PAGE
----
Local government and the waste industry welcome the Victorian Government’s new scheme to develop markets for recyclable waste but say more investment is needed.
A new $2.5 million fund to boost research and development in recycling and develop new markets for recyclable waste will help stimulate a “circular economy” locally, according to Lily D’Ambrosio, Victoria’s energy and environment minister.
The Andrews Government launched the fund on Tuesday in Craigieburn, in Melbourne’s north, where a major road builder is trialling an asphalt mix containing recyclables like plastic bags and glass.
Hume City Council partnered with assets and infrastructure provider Downer and resource recovery and recycling companies Close the Loop and RED Group in what groups called an Australian-first trial.
Soft plastics and glass, toner from more than 4,500 used printer cartridges and 50 tonnes of recycled asphalt were repurposed to create 250 tonnes of asphalt that will be used to construct a road in Craigieburn.
Minister D’Ambrosio said Downer received $67,000 from the new fund while Close the Loop received $40,000 for equipment to develop the plastic additive used in the asphalt mix.
We’re announcing a new $2.5 m fund to help develop markets for recyclable waste. In an Australian-first, a road project funded in Craigieburn will contain 800 plastic bags and 250 glass bottles per tonne of asphalt. @RosSpence https://t.co/LCa7tvGvft pic.twitter.com/3JWcfILtwB
— Lily D'Ambrosio MP (@LilyDAmbrosioMP) May 29, 2018
Dante Cremasco, Downer’s manager of road services, said the “sustainable, cost competitive road” has a 65 per cent improvement in fatigue life and a superior resistance to deformation, making it last longer and better handle heavy vehicle traffic.
The company estimates that up to 15 per cent of asphalt could contain soft plastics and up to 10 million tonnes of recyclable waste could be diverted from landfill every year using the new approach.
Responding to the new fund, local experts said that developing markets for recyclables was an important part of advancing a circular economy agenda in Australia.
Damien Giurco, professor of resource futures at the University of Technology Sydney, said that China’s clampdown on accepting foreign waste had highlighted the need for Australia to develop its capacity in repurposing recyclables.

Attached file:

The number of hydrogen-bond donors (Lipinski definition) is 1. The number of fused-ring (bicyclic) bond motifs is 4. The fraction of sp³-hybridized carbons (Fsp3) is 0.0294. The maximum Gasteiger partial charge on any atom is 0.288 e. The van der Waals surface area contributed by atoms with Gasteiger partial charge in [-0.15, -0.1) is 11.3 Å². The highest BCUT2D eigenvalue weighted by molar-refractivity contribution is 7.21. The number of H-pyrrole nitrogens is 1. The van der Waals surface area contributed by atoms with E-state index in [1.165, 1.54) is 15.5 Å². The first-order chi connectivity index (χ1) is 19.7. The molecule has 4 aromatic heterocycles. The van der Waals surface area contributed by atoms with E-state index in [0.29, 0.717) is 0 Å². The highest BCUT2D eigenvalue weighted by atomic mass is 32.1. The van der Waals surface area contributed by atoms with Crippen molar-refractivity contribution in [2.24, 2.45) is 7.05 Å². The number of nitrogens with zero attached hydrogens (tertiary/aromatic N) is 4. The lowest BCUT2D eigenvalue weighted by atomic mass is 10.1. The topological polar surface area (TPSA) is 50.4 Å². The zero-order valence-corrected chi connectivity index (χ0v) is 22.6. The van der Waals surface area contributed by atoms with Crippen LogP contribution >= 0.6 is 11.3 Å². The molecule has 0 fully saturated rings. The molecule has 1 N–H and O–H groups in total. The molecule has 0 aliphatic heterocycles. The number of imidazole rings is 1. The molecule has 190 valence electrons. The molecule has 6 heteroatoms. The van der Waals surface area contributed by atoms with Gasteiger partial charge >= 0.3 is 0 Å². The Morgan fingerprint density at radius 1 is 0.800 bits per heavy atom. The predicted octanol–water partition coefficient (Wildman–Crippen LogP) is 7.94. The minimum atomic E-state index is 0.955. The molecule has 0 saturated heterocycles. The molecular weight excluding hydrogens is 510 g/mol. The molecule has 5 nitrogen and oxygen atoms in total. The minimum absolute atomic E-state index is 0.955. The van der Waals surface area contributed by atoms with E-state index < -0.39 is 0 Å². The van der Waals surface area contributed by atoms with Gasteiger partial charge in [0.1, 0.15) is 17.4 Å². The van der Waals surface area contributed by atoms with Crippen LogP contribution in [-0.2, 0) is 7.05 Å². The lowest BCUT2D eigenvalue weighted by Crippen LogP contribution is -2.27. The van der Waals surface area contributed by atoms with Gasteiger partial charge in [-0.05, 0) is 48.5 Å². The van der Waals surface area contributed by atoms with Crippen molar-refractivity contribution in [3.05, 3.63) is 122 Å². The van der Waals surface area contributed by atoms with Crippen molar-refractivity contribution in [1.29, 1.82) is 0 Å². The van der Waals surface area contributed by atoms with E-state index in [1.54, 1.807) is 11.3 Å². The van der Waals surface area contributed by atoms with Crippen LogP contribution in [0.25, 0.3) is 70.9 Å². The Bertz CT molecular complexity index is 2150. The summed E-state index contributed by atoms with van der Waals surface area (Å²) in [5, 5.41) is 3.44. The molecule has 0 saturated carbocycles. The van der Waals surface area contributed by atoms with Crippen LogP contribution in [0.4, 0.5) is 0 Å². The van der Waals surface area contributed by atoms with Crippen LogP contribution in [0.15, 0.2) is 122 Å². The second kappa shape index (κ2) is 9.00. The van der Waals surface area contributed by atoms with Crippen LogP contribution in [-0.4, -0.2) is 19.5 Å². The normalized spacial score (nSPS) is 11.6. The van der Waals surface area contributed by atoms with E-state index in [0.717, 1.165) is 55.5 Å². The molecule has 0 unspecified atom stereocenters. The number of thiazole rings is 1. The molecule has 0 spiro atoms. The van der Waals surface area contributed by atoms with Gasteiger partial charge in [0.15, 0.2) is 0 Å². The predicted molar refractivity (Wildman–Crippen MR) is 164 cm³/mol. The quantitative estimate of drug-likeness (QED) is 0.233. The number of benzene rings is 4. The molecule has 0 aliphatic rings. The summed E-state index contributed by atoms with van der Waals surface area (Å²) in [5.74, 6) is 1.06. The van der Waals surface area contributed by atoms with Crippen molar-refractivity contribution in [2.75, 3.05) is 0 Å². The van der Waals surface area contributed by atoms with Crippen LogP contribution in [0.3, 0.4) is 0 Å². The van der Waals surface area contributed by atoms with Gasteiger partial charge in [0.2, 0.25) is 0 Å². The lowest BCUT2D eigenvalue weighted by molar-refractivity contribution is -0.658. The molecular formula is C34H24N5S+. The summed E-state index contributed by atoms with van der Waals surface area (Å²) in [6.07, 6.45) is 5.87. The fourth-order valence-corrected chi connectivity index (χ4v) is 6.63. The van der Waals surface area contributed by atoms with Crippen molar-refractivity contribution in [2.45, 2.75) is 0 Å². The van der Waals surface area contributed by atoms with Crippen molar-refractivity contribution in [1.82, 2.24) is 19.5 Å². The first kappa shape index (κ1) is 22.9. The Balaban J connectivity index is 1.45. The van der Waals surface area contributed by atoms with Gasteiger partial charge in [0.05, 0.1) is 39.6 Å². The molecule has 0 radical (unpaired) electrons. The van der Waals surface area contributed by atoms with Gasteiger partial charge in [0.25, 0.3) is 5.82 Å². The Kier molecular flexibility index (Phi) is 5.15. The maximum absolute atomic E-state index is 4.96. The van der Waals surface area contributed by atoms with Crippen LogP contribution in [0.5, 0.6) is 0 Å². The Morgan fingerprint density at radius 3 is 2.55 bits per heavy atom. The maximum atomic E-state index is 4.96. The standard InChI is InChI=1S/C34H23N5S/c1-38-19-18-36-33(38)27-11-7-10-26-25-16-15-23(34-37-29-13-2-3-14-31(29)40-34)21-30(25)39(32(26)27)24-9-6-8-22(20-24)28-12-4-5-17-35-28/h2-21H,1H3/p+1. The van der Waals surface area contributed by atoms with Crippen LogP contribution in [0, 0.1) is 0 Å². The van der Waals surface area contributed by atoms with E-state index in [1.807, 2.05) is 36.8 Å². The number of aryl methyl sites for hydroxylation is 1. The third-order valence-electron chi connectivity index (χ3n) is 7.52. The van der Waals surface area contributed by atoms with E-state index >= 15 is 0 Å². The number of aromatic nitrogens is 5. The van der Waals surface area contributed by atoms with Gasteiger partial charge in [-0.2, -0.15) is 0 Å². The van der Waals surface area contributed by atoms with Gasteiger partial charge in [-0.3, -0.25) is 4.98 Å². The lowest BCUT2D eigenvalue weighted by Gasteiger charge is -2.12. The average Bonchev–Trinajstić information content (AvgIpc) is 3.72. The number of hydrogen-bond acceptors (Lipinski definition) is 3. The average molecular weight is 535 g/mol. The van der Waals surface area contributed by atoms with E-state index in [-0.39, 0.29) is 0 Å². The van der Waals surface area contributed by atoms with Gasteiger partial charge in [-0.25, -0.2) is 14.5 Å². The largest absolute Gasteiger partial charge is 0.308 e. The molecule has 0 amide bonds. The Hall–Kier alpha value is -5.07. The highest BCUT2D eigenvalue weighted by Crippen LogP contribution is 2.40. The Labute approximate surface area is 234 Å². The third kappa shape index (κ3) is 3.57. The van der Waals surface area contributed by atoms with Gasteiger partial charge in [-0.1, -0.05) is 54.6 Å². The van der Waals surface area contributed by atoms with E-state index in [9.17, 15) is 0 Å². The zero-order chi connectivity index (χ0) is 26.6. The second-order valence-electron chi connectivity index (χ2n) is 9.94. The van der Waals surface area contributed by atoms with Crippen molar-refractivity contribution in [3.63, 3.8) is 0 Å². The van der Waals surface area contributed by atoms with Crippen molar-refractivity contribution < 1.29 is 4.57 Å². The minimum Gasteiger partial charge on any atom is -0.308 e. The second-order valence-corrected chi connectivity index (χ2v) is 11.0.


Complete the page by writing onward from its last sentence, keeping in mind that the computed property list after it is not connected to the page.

“This is a really helpful step from Victoria,” he told Government News.
“Leadership like this, albeit at a modest scale, is all part of enabling and supporting these industries, which are facing pressures, to think a bit more long-term.”
Research and development is an important part of the technological breakthroughs needed in Australia’s development and adoption of a circular economy, he said.
“But so is having a policy setting married with that, to foster investment in infrastructure.”
Support is vital: industry
The waste and resource recovery industry, which has been calling for governments to stimulate on-shore processing of recyclables, welcomed the Victorian Government’s new fund.
“It’s vital that our essential industry receives support and funding to develop end markets in Australia, as well as improve technology and capacity to process recyclables,” Gayle Sloan, chief executive of the Australian Waste Management Association, told Government News.
“We know that by processing and re-manufacturing recyclables in Australia we create one job for every tonne. This is a great opportunity to restructure the Australian economy and create jobs that we need.”
Initiative welcome: councils
Rob Spence, CEO of the Municipal Association of Victoria, said that while the fund was modest “anything that gets invested in the development of new technology and advancing ideas is a good thing.”
“We see this as a first step, and clearly we’d like to see more invested in the space. The right stimulants need to be there to move the market,” he told Government News.
“You will get investors backing the technology if they think they can make a return from it. The incentives haven’t been there in the past, which is why all the product has been going overseas – you could make more money sending it overseas than converting it here.
“We’ve been trying to advance this sort of work in the road construction space for a number of years without a lot of success so hopefully this project will kick things along,” Mr Spence said.
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